In a recent interview with the British music press, Chuck D of Public Enemy courageously split with the conventional wisdom concerning the quality of hip-hop produced by Kanye West and Jay-Z. The Ventura-based musician claims he doesn’t get Watch the Throne. “Hip-hop celebrates those who wanna make a killing instead of a living. I like those guys [West and –Z], but they make me laugh sometimes because I don’t get who they’re here for other than themselves.”
Which brings us to the presence of Immortal Technique.
Peruvian by way of Harlem, hip-hop artist Felipe Coronel graduated from that proverbial school of hard knocks (as opposed to other, more materialistic rappers who, judging from their videos, graduated from the School of Hard Knockers), committing various crimes and finding his way to state prison, in which he honed skills both lyrical and survival. Voyaging from the brutal, vanity-crushing New York battle circuit, he moved quickly to producing and recording a series of records. 2001’s Revolutionary Vol. 1 (coincidentally released just three days after 9/11) led to two subsequent Revolutionary volumes before his latest, last October’s compilation, The Martyr.
They were recordings entirely self-financed and self-released, fueled by an enthusiastic fan response, propelling him into the troposphere of underground hip-hop. Even across a decade of rhyme-slaying and globetrotting — and all the wealth and debauchery that that implies — he’s found more satisfying work not in words but in deeds. In 2009, he partnered with the charity Omeid International, which looks after the welfare of 1.5 million orphans in Afghanistan, to create the Amin Institute, which most recently built an orphanage in that war-torn powderkeg of a country. It was an orphanage not built with corporate hand-holding but instead with the proceeds culled from album sales, ticket sales and merchandise sales.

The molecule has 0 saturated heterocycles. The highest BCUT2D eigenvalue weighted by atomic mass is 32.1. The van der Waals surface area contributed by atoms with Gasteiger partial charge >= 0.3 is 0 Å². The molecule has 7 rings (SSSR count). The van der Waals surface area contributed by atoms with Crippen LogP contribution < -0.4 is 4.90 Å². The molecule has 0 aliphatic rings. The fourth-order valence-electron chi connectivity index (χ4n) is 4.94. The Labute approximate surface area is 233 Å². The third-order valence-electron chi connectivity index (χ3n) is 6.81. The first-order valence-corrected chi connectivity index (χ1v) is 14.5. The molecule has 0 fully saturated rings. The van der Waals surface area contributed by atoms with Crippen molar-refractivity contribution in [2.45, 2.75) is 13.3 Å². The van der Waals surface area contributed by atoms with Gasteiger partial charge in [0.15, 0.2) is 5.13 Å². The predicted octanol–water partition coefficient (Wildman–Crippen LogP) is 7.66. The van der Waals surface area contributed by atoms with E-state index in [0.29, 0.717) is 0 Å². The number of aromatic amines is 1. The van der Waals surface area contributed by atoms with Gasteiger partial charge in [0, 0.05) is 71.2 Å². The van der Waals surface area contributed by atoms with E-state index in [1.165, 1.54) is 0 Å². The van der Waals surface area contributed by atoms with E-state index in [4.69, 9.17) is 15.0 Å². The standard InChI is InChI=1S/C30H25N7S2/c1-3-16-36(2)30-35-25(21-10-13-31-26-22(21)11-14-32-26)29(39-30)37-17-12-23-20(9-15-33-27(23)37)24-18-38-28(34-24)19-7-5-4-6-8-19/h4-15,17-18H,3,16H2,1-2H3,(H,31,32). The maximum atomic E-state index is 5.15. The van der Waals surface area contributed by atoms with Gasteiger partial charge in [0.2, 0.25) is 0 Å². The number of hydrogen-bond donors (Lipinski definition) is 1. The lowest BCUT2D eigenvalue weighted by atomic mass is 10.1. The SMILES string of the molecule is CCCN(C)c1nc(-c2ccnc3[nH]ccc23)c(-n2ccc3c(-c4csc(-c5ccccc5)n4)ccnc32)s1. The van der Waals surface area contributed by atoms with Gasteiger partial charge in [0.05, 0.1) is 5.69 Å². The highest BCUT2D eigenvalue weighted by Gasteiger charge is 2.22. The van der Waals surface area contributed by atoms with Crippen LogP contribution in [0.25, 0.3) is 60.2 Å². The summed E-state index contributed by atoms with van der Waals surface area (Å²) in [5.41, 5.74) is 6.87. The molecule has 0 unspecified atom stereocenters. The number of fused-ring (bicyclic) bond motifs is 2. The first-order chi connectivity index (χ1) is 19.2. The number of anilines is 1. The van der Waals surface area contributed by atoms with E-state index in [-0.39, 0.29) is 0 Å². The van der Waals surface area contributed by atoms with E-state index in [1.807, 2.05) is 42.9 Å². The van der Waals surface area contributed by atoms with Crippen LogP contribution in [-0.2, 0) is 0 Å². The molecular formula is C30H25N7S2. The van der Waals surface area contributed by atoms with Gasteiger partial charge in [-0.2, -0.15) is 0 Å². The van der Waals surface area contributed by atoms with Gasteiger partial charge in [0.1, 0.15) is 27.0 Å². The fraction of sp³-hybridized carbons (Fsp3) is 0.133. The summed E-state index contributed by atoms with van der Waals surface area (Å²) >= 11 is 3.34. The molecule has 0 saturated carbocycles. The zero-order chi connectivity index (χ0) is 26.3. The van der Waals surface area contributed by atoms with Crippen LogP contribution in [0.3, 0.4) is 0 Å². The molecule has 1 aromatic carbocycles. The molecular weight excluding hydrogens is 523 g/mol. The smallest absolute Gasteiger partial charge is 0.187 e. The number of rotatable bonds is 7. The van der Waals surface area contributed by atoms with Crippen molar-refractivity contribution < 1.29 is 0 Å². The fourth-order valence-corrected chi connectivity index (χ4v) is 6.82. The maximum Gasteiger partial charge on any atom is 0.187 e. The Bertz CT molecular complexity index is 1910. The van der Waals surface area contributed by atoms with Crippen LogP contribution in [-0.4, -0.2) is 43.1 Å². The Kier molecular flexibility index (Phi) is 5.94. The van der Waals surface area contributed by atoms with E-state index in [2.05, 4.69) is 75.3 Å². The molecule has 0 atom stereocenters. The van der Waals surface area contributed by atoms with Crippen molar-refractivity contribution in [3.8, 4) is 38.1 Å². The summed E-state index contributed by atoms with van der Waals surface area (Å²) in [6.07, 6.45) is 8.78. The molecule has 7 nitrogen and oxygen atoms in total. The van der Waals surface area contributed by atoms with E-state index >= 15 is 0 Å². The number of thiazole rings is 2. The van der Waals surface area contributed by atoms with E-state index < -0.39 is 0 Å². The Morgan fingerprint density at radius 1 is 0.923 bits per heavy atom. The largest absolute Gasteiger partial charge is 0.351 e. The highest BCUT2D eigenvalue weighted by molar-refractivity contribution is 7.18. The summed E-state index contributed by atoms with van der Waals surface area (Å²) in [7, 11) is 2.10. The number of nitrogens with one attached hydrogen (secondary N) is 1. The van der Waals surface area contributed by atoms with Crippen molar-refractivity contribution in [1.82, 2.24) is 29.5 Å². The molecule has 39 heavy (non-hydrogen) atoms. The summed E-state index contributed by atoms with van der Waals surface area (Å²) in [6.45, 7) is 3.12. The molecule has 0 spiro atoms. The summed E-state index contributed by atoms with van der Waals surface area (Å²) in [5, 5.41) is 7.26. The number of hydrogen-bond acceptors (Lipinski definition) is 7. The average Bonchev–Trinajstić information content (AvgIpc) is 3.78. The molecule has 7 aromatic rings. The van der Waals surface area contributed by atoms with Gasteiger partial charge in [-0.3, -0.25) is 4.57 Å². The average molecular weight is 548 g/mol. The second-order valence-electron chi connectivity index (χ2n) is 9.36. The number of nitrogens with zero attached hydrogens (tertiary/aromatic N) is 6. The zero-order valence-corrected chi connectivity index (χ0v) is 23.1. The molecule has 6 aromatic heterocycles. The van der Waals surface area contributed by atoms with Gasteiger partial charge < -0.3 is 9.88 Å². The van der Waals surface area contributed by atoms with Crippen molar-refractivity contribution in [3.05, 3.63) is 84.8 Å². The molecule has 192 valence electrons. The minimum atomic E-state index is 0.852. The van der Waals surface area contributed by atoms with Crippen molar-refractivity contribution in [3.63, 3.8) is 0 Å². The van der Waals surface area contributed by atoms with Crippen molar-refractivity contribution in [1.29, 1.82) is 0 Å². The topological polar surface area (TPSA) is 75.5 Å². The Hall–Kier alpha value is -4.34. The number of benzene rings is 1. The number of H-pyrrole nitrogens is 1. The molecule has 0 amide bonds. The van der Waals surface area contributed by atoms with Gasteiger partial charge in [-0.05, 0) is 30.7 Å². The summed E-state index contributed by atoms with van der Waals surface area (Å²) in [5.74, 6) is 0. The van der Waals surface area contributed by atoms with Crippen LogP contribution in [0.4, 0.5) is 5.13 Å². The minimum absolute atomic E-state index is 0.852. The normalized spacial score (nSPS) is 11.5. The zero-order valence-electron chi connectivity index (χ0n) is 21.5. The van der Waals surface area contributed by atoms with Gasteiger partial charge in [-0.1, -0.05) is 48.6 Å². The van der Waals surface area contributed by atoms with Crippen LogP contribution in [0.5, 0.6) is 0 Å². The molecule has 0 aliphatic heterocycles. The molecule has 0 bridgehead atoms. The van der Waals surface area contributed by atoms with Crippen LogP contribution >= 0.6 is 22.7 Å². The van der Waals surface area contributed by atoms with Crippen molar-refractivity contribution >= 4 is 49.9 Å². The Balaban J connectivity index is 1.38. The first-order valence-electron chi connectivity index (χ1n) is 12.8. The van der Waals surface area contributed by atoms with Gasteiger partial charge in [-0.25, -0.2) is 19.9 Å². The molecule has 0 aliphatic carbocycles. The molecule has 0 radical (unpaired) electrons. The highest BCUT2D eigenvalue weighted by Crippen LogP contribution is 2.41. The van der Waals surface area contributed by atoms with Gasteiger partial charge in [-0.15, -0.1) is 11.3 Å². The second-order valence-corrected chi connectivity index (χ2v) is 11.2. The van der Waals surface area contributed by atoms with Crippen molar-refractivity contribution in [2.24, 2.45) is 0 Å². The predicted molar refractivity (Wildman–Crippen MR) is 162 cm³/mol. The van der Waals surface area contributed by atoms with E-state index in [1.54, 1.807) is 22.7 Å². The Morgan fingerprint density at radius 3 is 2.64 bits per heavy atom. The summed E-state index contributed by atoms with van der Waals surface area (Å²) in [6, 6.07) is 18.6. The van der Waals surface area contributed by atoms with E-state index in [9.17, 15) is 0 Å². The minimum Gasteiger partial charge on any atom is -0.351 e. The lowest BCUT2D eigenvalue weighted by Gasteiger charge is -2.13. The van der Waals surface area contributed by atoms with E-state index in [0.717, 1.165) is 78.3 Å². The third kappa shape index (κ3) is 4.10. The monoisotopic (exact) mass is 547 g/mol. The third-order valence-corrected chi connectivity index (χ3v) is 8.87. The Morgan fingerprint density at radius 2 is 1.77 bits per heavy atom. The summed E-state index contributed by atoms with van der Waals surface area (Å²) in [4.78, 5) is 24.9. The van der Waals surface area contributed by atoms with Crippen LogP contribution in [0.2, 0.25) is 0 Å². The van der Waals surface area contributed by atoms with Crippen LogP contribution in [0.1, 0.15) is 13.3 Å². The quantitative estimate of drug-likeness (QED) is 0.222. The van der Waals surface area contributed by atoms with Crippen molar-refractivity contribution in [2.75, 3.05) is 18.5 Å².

Such good works do not go unnoticed. Last month marked the DVD release of the documentary The (R)evolution of Immortal Technique, which starred everyone from Dr. Cornel West to Ice-T and Woody Harrelson (and the aforementioned Mr. D). The film (the streaming version of which contains two fewer hours of footage than the DVD) covers more than a decade of original footage as well as images of Immortal Technique from his youth and troubled adolescence to the rap battles that boosted his confidence and skills — a byproduct of which is the thoughtful and articulate manner with which he discusses such wide-ranging topics as the global prison-industrial complex, hemp law reform and just why the Illuminati are in reality only a disproportionate distraction.
Up next is his fifth album, The Middle Passage, selections from which will likely appear throughout his most recent tour, which includes his traditional appearance at the Rock the Bells Festival in San Bernardino.
Socially conscious hip-hop is rather like the Frosted Mini-Wheats of the genre: you know you should eat it, and supposedly it’s good for you, but there’s this nagging feeling that it’s a bit dry and dull. The taste is often slightly off. Immortal Technique, however, presents an activist and involved vision of hip-hop; one that isn’t obsessed with chastising or criticizing you because you have stepped out of line with the party line. Immortal Technique is not a scold. He is hip-hop’s antidote to cynicism and nihilism — selfishness metastasized within the musical body politic. There is an atmosphere of envy that permeates much of hip-hop: the suspicion of wealth destined only for self-gratification, of good money after bad.
Aren’t you the least bit curious about where your money goes when you pay to be entertained? To realize what it does and what it’s for? Immortal Technique has the bottom line. It’s about awareness. You can keep the change. F
Numbskull Productions presents Immortal Technique at the Ventura Theater on Sunday, Aug. 19, 8 p.m., $20-$22 with support from Akir, Diabolic, Swave Sevah, and DJ GI Joe. Go to www.venturatheater.net.